nip the buds, shoot the kids


This synopsis will contain spoilers!

Nip is told from the perspective of a young boy in a reformatory "school" who, along with his classmates and brother, is forced to go to a small mountain village due to the war. While there, a plague is thought to break out and the villagers flee in panic, leaving the boys alone in the village. Ultimately, the villagers realize there is no plague, and they return to find children relatively unharmed. One boy died of an unrelated illness, and one village girl left behind dies of what they thought was the plague. The narrators brother is also lost (probably drowned in the river) due to his sadness over having kept the dog that got the girl killed, and them killing the dog. At the end, our main character is forced to flee because he refuses to ignore the injustices that the villagers exacted upon the children. We are left not knowing if he is safe, but only that he has run away.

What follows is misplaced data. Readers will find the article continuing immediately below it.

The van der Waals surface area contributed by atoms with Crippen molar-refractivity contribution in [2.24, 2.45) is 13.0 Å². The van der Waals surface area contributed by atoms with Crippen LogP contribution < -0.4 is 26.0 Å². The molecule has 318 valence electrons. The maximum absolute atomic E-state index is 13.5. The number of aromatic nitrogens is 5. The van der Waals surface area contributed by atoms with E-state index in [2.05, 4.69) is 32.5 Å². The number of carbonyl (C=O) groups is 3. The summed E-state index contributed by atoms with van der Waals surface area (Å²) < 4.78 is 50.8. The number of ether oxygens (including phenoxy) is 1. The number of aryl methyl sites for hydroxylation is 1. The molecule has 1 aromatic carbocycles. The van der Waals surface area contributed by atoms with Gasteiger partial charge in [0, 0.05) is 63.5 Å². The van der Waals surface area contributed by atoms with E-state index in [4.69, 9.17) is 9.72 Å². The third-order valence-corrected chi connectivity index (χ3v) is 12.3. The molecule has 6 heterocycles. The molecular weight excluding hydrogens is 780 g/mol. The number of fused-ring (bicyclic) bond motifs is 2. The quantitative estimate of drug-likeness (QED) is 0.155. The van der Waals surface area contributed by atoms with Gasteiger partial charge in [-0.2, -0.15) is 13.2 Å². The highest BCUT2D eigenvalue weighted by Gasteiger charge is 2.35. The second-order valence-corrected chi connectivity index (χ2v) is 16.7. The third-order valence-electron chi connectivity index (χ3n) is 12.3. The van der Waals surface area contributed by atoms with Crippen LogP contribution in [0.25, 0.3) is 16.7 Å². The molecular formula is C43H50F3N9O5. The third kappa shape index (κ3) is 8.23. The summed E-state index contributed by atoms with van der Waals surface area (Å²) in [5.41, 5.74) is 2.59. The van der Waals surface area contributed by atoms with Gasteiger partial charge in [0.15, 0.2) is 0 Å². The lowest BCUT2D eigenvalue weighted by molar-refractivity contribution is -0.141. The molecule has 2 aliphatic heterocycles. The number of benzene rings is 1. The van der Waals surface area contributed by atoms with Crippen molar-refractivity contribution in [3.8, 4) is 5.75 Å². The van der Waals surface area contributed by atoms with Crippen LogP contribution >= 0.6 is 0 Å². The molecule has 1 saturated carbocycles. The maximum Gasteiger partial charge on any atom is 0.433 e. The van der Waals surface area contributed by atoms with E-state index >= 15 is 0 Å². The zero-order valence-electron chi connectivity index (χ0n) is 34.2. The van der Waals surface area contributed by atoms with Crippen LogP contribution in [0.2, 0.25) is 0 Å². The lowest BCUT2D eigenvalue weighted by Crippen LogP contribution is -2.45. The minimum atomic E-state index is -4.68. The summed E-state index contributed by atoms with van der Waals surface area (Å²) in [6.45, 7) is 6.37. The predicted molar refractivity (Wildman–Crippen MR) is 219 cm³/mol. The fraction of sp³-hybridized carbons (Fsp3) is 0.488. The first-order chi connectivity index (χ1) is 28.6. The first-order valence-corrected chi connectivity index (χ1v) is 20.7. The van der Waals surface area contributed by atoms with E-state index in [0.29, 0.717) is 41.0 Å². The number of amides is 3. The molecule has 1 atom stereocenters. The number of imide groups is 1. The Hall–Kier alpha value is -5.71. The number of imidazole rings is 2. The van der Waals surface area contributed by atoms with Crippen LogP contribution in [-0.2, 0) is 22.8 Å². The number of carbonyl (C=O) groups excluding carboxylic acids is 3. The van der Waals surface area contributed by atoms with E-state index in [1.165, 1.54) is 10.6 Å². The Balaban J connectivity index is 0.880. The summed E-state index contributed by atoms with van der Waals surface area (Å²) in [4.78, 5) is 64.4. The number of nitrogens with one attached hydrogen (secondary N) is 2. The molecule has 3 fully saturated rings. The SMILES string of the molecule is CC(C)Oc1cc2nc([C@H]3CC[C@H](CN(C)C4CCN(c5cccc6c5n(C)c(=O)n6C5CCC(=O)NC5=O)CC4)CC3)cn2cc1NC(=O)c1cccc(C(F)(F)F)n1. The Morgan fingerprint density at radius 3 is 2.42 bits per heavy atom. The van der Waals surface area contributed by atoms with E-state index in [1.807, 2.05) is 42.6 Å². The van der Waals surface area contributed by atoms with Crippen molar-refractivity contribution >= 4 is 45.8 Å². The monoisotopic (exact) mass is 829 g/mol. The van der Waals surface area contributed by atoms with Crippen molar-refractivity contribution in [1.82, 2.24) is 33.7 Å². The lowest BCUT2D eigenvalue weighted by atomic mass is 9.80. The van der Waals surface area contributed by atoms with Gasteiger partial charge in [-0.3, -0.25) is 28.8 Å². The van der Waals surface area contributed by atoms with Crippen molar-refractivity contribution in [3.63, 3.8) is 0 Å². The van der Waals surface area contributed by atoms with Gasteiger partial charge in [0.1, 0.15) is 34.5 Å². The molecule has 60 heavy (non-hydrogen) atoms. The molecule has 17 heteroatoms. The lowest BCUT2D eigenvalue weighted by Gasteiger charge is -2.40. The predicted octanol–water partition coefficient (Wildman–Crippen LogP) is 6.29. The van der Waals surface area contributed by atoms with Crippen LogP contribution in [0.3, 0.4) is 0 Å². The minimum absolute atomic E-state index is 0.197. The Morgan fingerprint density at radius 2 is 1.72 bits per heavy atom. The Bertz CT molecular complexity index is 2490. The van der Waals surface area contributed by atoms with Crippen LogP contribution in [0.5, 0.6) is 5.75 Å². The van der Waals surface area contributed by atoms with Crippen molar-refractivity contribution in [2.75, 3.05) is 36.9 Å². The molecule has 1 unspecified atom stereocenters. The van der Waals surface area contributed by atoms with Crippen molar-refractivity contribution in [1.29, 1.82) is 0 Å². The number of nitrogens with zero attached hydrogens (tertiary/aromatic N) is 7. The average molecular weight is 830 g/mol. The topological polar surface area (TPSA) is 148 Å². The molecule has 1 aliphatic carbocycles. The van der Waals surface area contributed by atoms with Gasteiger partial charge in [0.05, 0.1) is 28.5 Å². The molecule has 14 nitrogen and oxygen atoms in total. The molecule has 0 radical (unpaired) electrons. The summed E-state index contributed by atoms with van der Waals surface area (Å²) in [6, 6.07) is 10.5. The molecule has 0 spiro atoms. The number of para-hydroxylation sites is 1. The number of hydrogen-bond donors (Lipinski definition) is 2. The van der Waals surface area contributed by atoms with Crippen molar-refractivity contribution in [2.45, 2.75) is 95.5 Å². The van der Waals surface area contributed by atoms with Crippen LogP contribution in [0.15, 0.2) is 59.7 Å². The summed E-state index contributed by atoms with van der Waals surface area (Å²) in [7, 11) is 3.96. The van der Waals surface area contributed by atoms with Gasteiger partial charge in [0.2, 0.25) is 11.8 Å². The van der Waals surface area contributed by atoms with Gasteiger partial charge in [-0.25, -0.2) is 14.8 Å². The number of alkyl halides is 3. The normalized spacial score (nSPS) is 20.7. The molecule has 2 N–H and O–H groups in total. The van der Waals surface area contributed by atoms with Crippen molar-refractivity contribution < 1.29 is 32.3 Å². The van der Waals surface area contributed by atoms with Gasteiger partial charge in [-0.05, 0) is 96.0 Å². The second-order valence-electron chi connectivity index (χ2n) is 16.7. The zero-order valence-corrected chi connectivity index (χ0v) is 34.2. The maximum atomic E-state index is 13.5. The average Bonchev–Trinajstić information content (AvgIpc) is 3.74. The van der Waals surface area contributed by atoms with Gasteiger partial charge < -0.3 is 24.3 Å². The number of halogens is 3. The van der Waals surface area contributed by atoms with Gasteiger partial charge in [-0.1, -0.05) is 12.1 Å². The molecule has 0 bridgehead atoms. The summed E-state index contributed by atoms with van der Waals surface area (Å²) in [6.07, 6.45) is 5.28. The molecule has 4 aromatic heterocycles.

nip the buds, shoot the kids - Paperback

Nip is a dark, desolate, straightforward book. There is no mystery about what is happening. Though many comparisons might initially be drawn between it and Lord of the Flies, they …

- Dec. 20, 2008


"Two of our boys had escaped during the night, so at dawn we still hadn't left."

Kenzaburo Oe the First Line of nip the buds, shoot the kids

"I got up, clenching my teeth, and dashed into the deeper darkness between the trees and the darker undergrowth."

Kenzaburo Oe the Last Line of in nip the buds, shoot the kids

Originally Published Jan. 1, 1958

Paperback edition:

189 pages - Jan. 1, 1996

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